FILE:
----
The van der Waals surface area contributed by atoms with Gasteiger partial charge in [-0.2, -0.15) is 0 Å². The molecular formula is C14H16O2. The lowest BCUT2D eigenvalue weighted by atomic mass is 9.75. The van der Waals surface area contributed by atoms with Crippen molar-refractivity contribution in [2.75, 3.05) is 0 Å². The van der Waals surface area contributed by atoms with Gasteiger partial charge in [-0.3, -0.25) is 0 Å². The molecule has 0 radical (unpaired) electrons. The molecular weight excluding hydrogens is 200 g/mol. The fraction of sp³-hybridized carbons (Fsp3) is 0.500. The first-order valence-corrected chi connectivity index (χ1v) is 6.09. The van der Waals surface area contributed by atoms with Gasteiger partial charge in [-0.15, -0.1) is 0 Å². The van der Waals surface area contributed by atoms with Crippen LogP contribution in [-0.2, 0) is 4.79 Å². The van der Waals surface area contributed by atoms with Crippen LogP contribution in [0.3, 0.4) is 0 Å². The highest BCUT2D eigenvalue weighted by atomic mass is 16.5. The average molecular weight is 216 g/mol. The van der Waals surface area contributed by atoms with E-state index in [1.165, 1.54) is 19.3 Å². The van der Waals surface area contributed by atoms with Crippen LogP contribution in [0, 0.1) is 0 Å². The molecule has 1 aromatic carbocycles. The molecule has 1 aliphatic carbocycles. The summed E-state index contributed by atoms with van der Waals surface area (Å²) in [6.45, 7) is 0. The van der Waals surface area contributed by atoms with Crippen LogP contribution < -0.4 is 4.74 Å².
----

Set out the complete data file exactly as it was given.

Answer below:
The van der Waals surface area contributed by atoms with Gasteiger partial charge in [-0.2, -0.15) is 0 Å². The molecular formula is C14H16O2. The lowest BCUT2D eigenvalue weighted by atomic mass is 9.75. The van der Waals surface area contributed by atoms with Crippen molar-refractivity contribution in [2.75, 3.05) is 0 Å². The van der Waals surface area contributed by atoms with Gasteiger partial charge in [-0.3, -0.25) is 0 Å². The molecule has 0 radical (unpaired) electrons. The molecular weight excluding hydrogens is 200 g/mol. The fraction of sp³-hybridized carbons (Fsp3) is 0.500. The first-order valence-corrected chi connectivity index (χ1v) is 6.09. The van der Waals surface area contributed by atoms with Gasteiger partial charge in [-0.15, -0.1) is 0 Å². The van der Waals surface area contributed by atoms with Crippen LogP contribution in [-0.2, 0) is 4.79 Å². The van der Waals surface area contributed by atoms with Crippen LogP contribution in [0.3, 0.4) is 0 Å². The highest BCUT2D eigenvalue weighted by atomic mass is 16.5. The average molecular weight is 216 g/mol. The van der Waals surface area contributed by atoms with E-state index in [1.165, 1.54) is 19.3 Å². The van der Waals surface area contributed by atoms with Crippen LogP contribution in [0, 0.1) is 0 Å². The molecule has 1 aromatic carbocycles. The molecule has 1 aliphatic carbocycles. The summed E-state index contributed by atoms with van der Waals surface area (Å²) in [6.45, 7) is 0. The van der Waals surface area contributed by atoms with Crippen LogP contribution < -0.4 is 4.74 Å².